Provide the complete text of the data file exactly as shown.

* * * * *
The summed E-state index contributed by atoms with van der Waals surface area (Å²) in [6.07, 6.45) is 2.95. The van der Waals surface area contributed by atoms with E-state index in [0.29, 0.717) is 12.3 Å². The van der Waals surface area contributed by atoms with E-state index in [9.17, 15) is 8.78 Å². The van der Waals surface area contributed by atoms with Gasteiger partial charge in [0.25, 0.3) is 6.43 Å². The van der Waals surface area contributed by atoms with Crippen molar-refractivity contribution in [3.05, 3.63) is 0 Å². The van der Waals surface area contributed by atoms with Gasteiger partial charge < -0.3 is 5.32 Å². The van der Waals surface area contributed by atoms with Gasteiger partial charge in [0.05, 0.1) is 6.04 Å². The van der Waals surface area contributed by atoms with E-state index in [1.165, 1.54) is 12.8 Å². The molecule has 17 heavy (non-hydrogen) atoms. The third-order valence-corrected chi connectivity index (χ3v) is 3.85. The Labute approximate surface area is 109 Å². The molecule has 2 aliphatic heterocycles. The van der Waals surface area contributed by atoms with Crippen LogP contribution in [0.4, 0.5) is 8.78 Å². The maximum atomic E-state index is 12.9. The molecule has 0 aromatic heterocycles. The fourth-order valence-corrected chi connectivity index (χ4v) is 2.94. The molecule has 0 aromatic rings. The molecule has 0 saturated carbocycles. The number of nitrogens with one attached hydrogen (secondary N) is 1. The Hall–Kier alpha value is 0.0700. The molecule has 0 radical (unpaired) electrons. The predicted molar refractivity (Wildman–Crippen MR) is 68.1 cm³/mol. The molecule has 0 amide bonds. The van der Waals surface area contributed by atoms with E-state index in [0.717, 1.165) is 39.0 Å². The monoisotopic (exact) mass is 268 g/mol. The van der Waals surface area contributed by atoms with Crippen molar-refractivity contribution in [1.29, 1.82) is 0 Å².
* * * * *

The summed E-state index contributed by atoms with van der Waals surface area (Å²) in [6.07, 6.45) is 2.95. The van der Waals surface area contributed by atoms with E-state index in [0.29, 0.717) is 12.3 Å². The van der Waals surface area contributed by atoms with E-state index in [9.17, 15) is 8.78 Å². The van der Waals surface area contributed by atoms with Gasteiger partial charge in [0.25, 0.3) is 6.43 Å². The van der Waals surface area contributed by atoms with Crippen molar-refractivity contribution in [3.05, 3.63) is 0 Å². The van der Waals surface area contributed by atoms with Gasteiger partial charge < -0.3 is 5.32 Å². The van der Waals surface area contributed by atoms with Gasteiger partial charge in [0.05, 0.1) is 6.04 Å². The van der Waals surface area contributed by atoms with E-state index in [1.165, 1.54) is 12.8 Å². The molecule has 17 heavy (non-hydrogen) atoms. The third-order valence-corrected chi connectivity index (χ3v) is 3.85. The Labute approximate surface area is 109 Å². The molecule has 2 aliphatic heterocycles. The van der Waals surface area contributed by atoms with Crippen LogP contribution in [0.4, 0.5) is 8.78 Å². The maximum atomic E-state index is 12.9. The molecule has 0 aromatic heterocycles. The fourth-order valence-corrected chi connectivity index (χ4v) is 2.94. The molecule has 0 aromatic rings. The molecule has 0 saturated carbocycles. The number of nitrogens with one attached hydrogen (secondary N) is 1. The Hall–Kier alpha value is 0.0700. The molecule has 0 radical (unpaired) electrons. The predicted molar refractivity (Wildman–Crippen MR) is 68.1 cm³/mol. The molecule has 0 amide bonds. The van der Waals surface area contributed by atoms with E-state index in [0.717, 1.165) is 39.0 Å². The monoisotopic (exact) mass is 268 g/mol. The van der Waals surface area contributed by atoms with Crippen molar-refractivity contribution in [1.29, 1.82) is 0 Å².